A recent decision of the Ontario Labour Relations Board raises questions about the Board’s approach to principles of fairness in its proceedings.
Labourer’s Union Local 183 and Islington Nurseries were embroiled in a lengthy dispute before Labour Board Vice Chair Mark Lewis when Mr. Lewis announced his resignation. There had been 9 days of hearing already and it was estimated that there were many days of hearing left. Upon his resignation, Mr. Lewis immediately began working as a lawyer for another construction trade union – the Carpenters union.
Exercising his authority under the Labour Relations Act, the Board Chair authorized Lewis to continue to sit as Vice Chair on the Islington Nurseries case after he began his new job with the Carpenters union. Islington Nurseries objected alleging that Mr. Lewis’ new employment raised a reasonable apprehension of bias.
The Board Chair rejected Islington Nurseries objection and issued an award confirming his decision to allow Lewis to continue to preside over the matter.
Although its not explicit in the Chair’s reasons, not far below the surface there seems to have been a concern that the employer’s objections were primarily tactical in nature. While frustrating for the Chair, this should not distract from the important task of protecting the integrity of the Board as a neutral and independent quasi-judicial tribunal.
In the Board’s decision, the Chair draws a parallel between the circumstances when a private practitioner leaves private practice to come to the Board and situations, such as here, when a Vice Chair leaves the Board to return to private practice. The Chair labels distinctions between these two circumstances as “distinctions without a difference”.
With respect, I’m not so sure.
When a judge is appointed to the Court, she “puts her pen down”. She becomes an officer of the court and is no longer in a position to continue to represent clients. Her allegiance is solely to the Court and the administration of justice. Once appointed, the allegiance of Board Vice Chairs is exclusively to the Board and the advancement of the principles of the Labour Relations Act. Even under these circumstances, it is understood that there will be a period of time when caution is exercised in assigning cases that are connected with the Vice Chair’s previous life as counsel.
In its reasoning, the Board relies on cases involving objections to a newly appointed Vice Chair because of their work as a lawyer prior to their appointment. The question in those decisions is whether prior activity by the Vice Chair raises an apprehension of bias in his subsequent role as a Vice Chair. But these cases don’t address situations in which a Vice Chair is acting simultaneously as counsel for trade unions while presiding as a Vice Chair of the Board. Yet that is precisely the factual situation presented in the Islington Nurseries case.
As a practicing union lawyer, Mr. Lewis is duty bound to advance the interests of trade unions. That is what he is now paid to do. As a matter of principle, he will not act on behalf of employers. Yet at the same time, he will now be rendering a decision as a Vice Chair of the Board.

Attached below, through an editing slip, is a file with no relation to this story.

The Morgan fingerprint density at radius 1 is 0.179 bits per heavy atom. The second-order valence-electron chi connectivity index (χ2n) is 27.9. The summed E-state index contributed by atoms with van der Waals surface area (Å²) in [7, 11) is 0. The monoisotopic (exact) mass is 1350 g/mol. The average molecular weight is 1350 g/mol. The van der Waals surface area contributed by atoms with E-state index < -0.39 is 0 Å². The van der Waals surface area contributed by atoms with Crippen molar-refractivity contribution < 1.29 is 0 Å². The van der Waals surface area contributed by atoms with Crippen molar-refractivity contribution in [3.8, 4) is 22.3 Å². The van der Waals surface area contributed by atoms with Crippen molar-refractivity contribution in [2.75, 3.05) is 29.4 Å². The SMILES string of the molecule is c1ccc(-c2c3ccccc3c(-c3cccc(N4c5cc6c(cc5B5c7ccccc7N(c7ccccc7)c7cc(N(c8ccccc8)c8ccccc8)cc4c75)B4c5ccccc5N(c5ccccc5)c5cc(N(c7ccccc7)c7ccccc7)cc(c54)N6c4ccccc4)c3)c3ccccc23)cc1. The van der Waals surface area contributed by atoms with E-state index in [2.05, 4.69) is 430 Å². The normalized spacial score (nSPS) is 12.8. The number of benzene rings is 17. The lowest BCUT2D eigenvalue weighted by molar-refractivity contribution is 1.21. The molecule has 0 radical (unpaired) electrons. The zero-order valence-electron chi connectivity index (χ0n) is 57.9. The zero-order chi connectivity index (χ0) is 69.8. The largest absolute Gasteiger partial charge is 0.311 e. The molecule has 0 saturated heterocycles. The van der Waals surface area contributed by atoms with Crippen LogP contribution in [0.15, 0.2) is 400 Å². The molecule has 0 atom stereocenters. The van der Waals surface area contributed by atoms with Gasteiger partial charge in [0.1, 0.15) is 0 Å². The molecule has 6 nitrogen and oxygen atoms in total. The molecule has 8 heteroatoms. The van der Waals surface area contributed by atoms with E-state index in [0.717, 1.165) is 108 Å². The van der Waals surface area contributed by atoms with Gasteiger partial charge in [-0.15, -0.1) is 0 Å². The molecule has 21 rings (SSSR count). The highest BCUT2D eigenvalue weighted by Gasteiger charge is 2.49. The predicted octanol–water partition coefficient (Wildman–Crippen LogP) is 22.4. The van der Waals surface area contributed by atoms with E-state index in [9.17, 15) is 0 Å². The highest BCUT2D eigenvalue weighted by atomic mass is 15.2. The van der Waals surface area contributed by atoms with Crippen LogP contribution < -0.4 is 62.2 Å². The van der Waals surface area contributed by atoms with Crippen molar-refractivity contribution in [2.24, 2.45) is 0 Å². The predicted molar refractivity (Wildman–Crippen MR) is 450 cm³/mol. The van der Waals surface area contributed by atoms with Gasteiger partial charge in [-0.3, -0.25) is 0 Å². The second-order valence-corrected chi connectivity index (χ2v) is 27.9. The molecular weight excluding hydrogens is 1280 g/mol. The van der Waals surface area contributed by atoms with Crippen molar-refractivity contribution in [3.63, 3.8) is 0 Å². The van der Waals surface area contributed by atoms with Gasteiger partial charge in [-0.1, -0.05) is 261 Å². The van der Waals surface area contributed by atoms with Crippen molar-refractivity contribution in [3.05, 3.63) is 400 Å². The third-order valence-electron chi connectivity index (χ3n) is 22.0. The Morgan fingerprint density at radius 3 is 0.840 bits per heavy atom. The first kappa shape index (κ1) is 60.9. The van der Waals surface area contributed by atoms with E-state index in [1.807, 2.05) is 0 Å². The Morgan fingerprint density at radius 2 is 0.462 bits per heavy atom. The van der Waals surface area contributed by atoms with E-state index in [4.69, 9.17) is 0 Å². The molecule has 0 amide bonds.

How can the Board say that this is a distinction without a difference – patently it is not.
Chief Justice McRuer wrote the following in Regina v. Ontario Labour Relations Board ex parte Hall (1963), 39 D.L.R. (2d) 113:
“It is quite a different thing where a member of a board has a dual responsibility, on the one hand to carry out the declared policies of the Ontario Federation of Labour and on the other hand to decide impartially any matter that may be in conflict with those policies. I do not think on any recognized principle of law applicable to judicial or quasi-judicial tribunals one who has clearly divided loyalties as in this case can be permitted to act.”
We all recognize the inefficiencies and practical difficulties associated with restarting a case like this. Indeed, my view is that most parties in similar circumstances would not object to Mr. Lewis continuing and would welcome the Chair exercising his powers under section 110(7) of the Act. However, these concerns ought not to subordinate the fundamental principle of ensuring that the Board is free from apprehension of bias.
To be clear, I have no doubt in the integrity of Mr. Lewis and personally believe that he would ultimately render a decision that fairly weighs the evidence and applies the law. Indeed, I suspect that he would be exceedingly cautious in his decision in this regard. No doubt, that’s what ultimately drove the Chair to reject Islington Nurseries’ objection. But that is not the test.
The test - as the Chair rightly points out – is whether the circumstances could reasonably raise an apprehension of bias. Clearly the answer to that question is “yes”, regardless of my or the Chair’s own personal opinion of Mr. Lewis’ integrity as an individual decision maker.
The Labour Board arguably has its strongest roster of Vice Chairs in recent history and is under the leadership of an excellent Chair. It should confidently and aggressively defend the integrity of the Board as one of the most respected neutral decision-making administrative tribunals in the country. This decision is a step backward, not forward.
For the case, see: Universal Workers Union, Labourers' International Union of North America, Local 183 v Islington Nurseries Limited.